For a little while, we had hope: In the Phillies’ first four games after Joe’s column, Bowa separated Thome and Abreu twice against righties, after doing that only once in the Phillies’ previous 20 games. (He normally separates them against left-handed starters anyway.) But there have been 15 games since those four, and Bowa hasn’t split them up against righties even once. (If you’re hankering for a game-by-game breakdown, e-mail us.)

    What makes this even less defensible is that the guy Bowa uses to split the two, Mike Lieberthal, is solidly hitting right-handed pitching this season, despite past trends:

           Lieberthal vs. LHP     Lieberthal vs. RHP
           AVG    OBP     SLG     AVG    OBP    SLG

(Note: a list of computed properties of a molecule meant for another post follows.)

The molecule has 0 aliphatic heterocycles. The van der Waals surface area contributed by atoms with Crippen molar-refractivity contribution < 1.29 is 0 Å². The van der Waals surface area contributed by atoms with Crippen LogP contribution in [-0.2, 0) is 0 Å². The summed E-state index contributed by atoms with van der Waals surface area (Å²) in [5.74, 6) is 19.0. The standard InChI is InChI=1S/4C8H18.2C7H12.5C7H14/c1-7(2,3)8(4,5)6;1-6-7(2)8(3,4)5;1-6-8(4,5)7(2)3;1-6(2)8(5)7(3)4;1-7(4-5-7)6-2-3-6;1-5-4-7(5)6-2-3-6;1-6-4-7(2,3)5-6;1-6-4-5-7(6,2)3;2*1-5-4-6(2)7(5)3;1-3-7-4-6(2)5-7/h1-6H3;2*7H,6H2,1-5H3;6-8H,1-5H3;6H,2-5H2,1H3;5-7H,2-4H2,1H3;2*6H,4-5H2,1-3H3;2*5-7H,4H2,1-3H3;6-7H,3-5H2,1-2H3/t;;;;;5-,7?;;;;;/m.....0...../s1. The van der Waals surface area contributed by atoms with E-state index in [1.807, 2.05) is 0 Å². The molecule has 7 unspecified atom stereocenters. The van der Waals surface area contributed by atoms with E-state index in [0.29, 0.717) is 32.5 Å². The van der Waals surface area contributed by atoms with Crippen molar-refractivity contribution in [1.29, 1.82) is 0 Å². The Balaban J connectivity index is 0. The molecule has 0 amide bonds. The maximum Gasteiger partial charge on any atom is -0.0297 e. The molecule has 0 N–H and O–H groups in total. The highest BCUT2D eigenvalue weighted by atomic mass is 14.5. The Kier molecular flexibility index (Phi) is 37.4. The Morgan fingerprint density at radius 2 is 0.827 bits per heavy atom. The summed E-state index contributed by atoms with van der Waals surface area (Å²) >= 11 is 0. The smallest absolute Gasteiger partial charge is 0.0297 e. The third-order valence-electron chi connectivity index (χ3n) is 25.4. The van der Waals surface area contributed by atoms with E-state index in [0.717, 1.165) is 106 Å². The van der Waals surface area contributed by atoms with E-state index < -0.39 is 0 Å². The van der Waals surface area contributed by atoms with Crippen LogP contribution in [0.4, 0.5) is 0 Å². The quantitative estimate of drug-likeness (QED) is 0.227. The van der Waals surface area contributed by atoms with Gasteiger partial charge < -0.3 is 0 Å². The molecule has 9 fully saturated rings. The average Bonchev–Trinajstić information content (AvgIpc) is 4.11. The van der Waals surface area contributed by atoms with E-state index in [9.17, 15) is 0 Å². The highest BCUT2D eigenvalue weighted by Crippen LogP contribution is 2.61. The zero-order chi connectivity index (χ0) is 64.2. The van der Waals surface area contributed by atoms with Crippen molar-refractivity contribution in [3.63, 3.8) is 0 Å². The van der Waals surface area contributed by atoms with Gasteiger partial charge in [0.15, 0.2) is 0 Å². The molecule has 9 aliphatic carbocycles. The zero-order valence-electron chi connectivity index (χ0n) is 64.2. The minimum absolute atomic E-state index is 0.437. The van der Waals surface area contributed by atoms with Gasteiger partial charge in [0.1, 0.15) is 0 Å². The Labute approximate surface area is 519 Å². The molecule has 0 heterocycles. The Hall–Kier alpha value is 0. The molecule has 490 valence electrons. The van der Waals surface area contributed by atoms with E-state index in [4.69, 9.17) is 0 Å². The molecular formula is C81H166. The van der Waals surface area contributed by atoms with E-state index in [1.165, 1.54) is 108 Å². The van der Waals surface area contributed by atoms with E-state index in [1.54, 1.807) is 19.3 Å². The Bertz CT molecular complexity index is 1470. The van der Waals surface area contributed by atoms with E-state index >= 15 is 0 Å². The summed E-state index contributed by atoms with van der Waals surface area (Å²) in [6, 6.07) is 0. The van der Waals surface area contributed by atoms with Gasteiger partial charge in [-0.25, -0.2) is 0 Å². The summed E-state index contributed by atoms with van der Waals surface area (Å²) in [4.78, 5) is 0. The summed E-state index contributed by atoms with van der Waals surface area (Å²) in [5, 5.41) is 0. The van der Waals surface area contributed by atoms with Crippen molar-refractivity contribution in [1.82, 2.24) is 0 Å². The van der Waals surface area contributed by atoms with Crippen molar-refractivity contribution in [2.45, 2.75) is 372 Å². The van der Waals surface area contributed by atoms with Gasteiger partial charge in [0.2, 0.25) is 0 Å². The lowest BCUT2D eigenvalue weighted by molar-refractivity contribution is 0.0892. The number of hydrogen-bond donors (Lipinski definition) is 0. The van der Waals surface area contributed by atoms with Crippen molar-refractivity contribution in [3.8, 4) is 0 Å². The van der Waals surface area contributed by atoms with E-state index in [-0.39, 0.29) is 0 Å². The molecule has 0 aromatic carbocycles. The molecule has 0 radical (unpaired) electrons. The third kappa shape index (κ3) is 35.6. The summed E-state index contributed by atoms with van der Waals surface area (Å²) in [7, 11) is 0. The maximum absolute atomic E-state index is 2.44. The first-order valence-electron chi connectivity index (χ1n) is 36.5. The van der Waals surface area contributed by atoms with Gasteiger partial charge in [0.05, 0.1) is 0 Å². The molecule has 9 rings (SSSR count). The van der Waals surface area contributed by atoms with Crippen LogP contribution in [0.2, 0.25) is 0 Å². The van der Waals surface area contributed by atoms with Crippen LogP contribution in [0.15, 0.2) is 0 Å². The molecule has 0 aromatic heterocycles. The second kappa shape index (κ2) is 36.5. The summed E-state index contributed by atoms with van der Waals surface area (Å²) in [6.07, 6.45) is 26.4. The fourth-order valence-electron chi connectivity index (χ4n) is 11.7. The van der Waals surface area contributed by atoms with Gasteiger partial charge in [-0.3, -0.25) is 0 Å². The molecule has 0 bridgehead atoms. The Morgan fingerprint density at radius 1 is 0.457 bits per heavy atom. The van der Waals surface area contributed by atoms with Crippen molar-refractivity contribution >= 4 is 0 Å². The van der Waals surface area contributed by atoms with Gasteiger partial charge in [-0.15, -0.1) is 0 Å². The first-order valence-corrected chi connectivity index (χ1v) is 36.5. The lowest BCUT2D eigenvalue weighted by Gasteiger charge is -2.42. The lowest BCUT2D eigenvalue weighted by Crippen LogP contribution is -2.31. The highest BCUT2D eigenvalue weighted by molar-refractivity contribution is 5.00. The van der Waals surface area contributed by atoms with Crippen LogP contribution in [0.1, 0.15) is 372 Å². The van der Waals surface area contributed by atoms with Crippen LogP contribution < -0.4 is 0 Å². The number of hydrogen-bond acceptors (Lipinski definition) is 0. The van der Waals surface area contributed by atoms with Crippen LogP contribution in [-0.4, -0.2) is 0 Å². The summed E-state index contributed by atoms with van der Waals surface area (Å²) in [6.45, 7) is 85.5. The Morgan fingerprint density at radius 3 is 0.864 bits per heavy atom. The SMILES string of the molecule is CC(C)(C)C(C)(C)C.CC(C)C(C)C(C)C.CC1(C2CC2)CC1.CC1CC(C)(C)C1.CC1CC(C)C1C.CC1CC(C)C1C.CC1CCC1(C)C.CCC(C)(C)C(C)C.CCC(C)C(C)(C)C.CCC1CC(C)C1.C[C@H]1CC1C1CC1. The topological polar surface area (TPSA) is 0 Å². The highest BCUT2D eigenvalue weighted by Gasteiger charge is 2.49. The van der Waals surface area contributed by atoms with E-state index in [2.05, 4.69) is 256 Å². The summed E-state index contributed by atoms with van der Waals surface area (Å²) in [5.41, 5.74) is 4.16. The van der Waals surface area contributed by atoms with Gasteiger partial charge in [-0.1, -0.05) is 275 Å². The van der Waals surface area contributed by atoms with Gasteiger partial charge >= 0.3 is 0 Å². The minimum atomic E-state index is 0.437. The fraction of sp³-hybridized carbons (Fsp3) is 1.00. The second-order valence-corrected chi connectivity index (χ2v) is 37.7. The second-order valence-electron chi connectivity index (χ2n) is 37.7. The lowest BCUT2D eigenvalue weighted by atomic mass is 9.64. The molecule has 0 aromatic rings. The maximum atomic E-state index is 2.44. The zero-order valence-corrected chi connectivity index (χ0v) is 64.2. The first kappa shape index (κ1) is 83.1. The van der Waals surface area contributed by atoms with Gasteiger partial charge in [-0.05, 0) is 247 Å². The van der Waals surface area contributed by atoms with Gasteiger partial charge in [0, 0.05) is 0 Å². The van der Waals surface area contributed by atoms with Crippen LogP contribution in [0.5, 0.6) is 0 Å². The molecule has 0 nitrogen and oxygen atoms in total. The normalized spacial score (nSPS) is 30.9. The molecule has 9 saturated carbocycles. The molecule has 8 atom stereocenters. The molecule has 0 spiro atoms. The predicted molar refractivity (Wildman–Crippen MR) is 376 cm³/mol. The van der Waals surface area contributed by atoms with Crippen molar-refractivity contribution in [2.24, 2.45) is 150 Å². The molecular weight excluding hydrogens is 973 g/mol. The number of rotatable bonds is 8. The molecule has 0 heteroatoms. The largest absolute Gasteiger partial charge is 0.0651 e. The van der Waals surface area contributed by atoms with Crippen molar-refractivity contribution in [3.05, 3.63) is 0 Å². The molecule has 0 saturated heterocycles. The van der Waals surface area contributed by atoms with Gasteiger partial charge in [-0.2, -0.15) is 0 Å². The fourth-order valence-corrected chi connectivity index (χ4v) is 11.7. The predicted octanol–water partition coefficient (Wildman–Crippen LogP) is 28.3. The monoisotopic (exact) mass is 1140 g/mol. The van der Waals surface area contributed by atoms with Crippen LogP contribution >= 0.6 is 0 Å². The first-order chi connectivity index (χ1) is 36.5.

2000  .350   .447    .575    .259   .326   .443
    2001  .417   .500    .542    .186   .269   .299
    2002  .346   .426    .617    .260   .326   .393
    2003  .321   .379    .396    .322   .385   .471

    This trend is confusing, and it’s probably a fluke. But Bowa should be squeezing all he can out of the new Lieberthal, and there’s no reason the Phillies’ catcher shouldn’t be batting cleanup every night.

  • Was It Something They Said?: Bowa’s actually been mishandling all of his catchers. When the Phillies picked up Kelly Stinnett at the beginning of this month, we worried that Bowa wouldn’t understand how to use him. Stinnett’s best function is as an insurance policy that allows Todd Pratt, who can hit a little, to get some pinch-hit at-bats. But Pratt has only one pinch-hit experience since Stinnett joined the Phillies, while Stinnett has four, including one in last night’s crucial game against Florida. Way to go, Bo.